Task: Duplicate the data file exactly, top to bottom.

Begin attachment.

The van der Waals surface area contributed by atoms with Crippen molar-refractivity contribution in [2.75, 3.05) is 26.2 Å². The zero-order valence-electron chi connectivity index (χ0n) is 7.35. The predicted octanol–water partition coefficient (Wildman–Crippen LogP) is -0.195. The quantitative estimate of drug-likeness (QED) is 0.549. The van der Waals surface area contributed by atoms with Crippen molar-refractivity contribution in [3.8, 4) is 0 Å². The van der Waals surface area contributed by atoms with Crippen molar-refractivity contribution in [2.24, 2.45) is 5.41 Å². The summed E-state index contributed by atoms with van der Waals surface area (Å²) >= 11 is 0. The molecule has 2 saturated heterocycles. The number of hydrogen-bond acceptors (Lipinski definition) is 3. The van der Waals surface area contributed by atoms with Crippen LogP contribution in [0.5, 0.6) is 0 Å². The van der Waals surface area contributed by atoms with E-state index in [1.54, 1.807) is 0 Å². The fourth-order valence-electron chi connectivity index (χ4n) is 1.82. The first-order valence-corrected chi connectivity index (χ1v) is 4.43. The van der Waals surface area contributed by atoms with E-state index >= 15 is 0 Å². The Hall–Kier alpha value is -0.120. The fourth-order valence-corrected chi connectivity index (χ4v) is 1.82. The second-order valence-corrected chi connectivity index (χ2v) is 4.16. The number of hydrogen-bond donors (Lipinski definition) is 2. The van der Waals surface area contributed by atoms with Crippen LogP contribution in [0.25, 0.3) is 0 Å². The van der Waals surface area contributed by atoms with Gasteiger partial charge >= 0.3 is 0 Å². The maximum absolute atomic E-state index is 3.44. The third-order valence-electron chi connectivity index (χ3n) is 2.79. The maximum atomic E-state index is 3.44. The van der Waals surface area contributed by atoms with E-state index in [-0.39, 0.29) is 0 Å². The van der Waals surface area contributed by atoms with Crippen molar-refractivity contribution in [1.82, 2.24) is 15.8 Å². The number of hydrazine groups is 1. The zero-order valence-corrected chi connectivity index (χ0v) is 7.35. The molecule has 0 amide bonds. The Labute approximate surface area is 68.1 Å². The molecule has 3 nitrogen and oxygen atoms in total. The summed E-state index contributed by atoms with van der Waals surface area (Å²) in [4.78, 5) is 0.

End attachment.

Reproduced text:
The van der Waals surface area contributed by atoms with Crippen molar-refractivity contribution in [2.75, 3.05) is 26.2 Å². The zero-order valence-electron chi connectivity index (χ0n) is 7.35. The predicted octanol–water partition coefficient (Wildman–Crippen LogP) is -0.195. The quantitative estimate of drug-likeness (QED) is 0.549. The van der Waals surface area contributed by atoms with Crippen molar-refractivity contribution in [3.8, 4) is 0 Å². The van der Waals surface area contributed by atoms with Crippen molar-refractivity contribution in [2.24, 2.45) is 5.41 Å². The summed E-state index contributed by atoms with van der Waals surface area (Å²) >= 11 is 0. The molecule has 2 saturated heterocycles. The number of hydrogen-bond acceptors (Lipinski definition) is 3. The van der Waals surface area contributed by atoms with Crippen LogP contribution in [0.5, 0.6) is 0 Å². The van der Waals surface area contributed by atoms with E-state index in [1.54, 1.807) is 0 Å². The fourth-order valence-electron chi connectivity index (χ4n) is 1.82. The first-order valence-corrected chi connectivity index (χ1v) is 4.43. The van der Waals surface area contributed by atoms with E-state index >= 15 is 0 Å². The Hall–Kier alpha value is -0.120. The fourth-order valence-corrected chi connectivity index (χ4v) is 1.82. The second-order valence-corrected chi connectivity index (χ2v) is 4.16. The number of hydrogen-bond donors (Lipinski definition) is 2. The van der Waals surface area contributed by atoms with Crippen LogP contribution in [0.25, 0.3) is 0 Å². The van der Waals surface area contributed by atoms with Gasteiger partial charge >= 0.3 is 0 Å². The maximum absolute atomic E-state index is 3.44. The third-order valence-electron chi connectivity index (χ3n) is 2.79. The maximum atomic E-state index is 3.44. The van der Waals surface area contributed by atoms with E-state index in [-0.39, 0.29) is 0 Å². The van der Waals surface area contributed by atoms with Crippen molar-refractivity contribution in [1.82, 2.24) is 15.8 Å². The number of hydrazine groups is 1. The zero-order valence-corrected chi connectivity index (χ0v) is 7.35. The molecule has 0 amide bonds. The Labute approximate surface area is 68.1 Å². The molecule has 3 nitrogen and oxygen atoms in total. The summed E-state index contributed by atoms with van der Waals surface area (Å²) in [4.78, 5) is 0.